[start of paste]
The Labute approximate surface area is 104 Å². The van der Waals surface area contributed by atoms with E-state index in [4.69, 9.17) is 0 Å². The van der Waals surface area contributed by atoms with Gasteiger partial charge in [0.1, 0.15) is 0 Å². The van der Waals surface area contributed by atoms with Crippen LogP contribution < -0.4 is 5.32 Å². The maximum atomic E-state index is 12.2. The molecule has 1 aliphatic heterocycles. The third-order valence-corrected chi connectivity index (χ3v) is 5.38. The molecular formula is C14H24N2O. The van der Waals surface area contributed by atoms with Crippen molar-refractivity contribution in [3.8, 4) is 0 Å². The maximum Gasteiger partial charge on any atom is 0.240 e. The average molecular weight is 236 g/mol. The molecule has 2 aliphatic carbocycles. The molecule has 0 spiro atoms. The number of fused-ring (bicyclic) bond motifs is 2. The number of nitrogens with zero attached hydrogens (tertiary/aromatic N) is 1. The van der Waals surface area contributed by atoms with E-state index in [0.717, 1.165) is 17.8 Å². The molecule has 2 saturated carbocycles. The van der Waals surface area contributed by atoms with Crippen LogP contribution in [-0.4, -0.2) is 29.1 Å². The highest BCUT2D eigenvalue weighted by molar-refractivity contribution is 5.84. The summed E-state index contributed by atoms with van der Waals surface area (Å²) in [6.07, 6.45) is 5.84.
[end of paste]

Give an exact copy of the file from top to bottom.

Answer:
The Labute approximate surface area is 104 Å². The van der Waals surface area contributed by atoms with E-state index in [4.69, 9.17) is 0 Å². The van der Waals surface area contributed by atoms with Gasteiger partial charge in [0.1, 0.15) is 0 Å². The van der Waals surface area contributed by atoms with Crippen LogP contribution < -0.4 is 5.32 Å². The maximum atomic E-state index is 12.2. The molecule has 1 aliphatic heterocycles. The third-order valence-corrected chi connectivity index (χ3v) is 5.38. The molecular formula is C14H24N2O. The van der Waals surface area contributed by atoms with Crippen molar-refractivity contribution in [3.8, 4) is 0 Å². The maximum Gasteiger partial charge on any atom is 0.240 e. The average molecular weight is 236 g/mol. The molecule has 2 aliphatic carbocycles. The molecule has 0 spiro atoms. The number of fused-ring (bicyclic) bond motifs is 2. The number of nitrogens with zero attached hydrogens (tertiary/aromatic N) is 1. The van der Waals surface area contributed by atoms with E-state index in [0.717, 1.165) is 17.8 Å². The molecule has 2 saturated carbocycles. The van der Waals surface area contributed by atoms with Crippen LogP contribution in [-0.4, -0.2) is 29.1 Å². The highest BCUT2D eigenvalue weighted by molar-refractivity contribution is 5.84. The summed E-state index contributed by atoms with van der Waals surface area (Å²) in [6.07, 6.45) is 5.84.